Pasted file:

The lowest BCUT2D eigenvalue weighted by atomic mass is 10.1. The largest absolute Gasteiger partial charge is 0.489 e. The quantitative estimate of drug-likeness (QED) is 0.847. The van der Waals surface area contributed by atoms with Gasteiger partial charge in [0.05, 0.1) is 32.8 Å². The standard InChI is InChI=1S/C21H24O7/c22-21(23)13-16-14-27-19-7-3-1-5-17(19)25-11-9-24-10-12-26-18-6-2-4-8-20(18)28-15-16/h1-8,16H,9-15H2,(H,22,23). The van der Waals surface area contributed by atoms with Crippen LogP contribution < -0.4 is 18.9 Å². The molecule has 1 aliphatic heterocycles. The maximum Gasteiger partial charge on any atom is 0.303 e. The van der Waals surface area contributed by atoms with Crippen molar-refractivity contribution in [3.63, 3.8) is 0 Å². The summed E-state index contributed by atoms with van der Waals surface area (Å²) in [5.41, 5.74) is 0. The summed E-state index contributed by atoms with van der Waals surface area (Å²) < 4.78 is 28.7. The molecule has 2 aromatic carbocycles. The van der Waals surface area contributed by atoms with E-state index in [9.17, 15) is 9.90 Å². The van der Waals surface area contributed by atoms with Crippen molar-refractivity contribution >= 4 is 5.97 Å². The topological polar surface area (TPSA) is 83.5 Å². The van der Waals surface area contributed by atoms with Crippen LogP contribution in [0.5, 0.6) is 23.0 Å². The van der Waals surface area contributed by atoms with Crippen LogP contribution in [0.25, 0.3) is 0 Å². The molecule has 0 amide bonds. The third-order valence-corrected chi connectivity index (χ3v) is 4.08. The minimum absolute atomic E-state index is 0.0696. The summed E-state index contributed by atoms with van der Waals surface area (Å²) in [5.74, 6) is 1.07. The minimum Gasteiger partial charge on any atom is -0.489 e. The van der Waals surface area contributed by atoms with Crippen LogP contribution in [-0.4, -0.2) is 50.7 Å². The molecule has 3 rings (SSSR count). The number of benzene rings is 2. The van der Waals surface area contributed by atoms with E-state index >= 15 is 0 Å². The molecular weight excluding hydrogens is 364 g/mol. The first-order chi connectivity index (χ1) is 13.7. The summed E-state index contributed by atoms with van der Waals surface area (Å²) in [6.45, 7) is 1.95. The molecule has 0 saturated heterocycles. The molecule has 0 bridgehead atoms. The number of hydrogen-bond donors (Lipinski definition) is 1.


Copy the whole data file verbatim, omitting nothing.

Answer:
The lowest BCUT2D eigenvalue weighted by atomic mass is 10.1. The largest absolute Gasteiger partial charge is 0.489 e. The quantitative estimate of drug-likeness (QED) is 0.847. The van der Waals surface area contributed by atoms with Gasteiger partial charge in [0.05, 0.1) is 32.8 Å². The standard InChI is InChI=1S/C21H24O7/c22-21(23)13-16-14-27-19-7-3-1-5-17(19)25-11-9-24-10-12-26-18-6-2-4-8-20(18)28-15-16/h1-8,16H,9-15H2,(H,22,23). The van der Waals surface area contributed by atoms with Crippen LogP contribution < -0.4 is 18.9 Å². The molecule has 1 aliphatic heterocycles. The maximum Gasteiger partial charge on any atom is 0.303 e. The van der Waals surface area contributed by atoms with Crippen molar-refractivity contribution in [3.63, 3.8) is 0 Å². The summed E-state index contributed by atoms with van der Waals surface area (Å²) in [5.41, 5.74) is 0. The summed E-state index contributed by atoms with van der Waals surface area (Å²) < 4.78 is 28.7. The molecule has 2 aromatic carbocycles. The van der Waals surface area contributed by atoms with E-state index in [9.17, 15) is 9.90 Å². The van der Waals surface area contributed by atoms with Crippen molar-refractivity contribution >= 4 is 5.97 Å². The topological polar surface area (TPSA) is 83.5 Å². The van der Waals surface area contributed by atoms with Crippen LogP contribution in [0.5, 0.6) is 23.0 Å². The van der Waals surface area contributed by atoms with Crippen LogP contribution in [0.25, 0.3) is 0 Å². The molecule has 0 amide bonds. The third-order valence-corrected chi connectivity index (χ3v) is 4.08. The minimum absolute atomic E-state index is 0.0696. The summed E-state index contributed by atoms with van der Waals surface area (Å²) in [5.74, 6) is 1.07. The minimum Gasteiger partial charge on any atom is -0.489 e. The van der Waals surface area contributed by atoms with Crippen LogP contribution in [-0.4, -0.2) is 50.7 Å². The molecule has 3 rings (SSSR count). The number of benzene rings is 2. The van der Waals surface area contributed by atoms with E-state index >= 15 is 0 Å². The molecular weight excluding hydrogens is 364 g/mol. The first-order chi connectivity index (χ1) is 13.7. The summed E-state index contributed by atoms with van der Waals surface area (Å²) in [6.45, 7) is 1.95. The molecule has 0 saturated heterocycles. The molecule has 0 bridgehead atoms. The number of hydrogen-bond donors (Lipinski definition) is 1.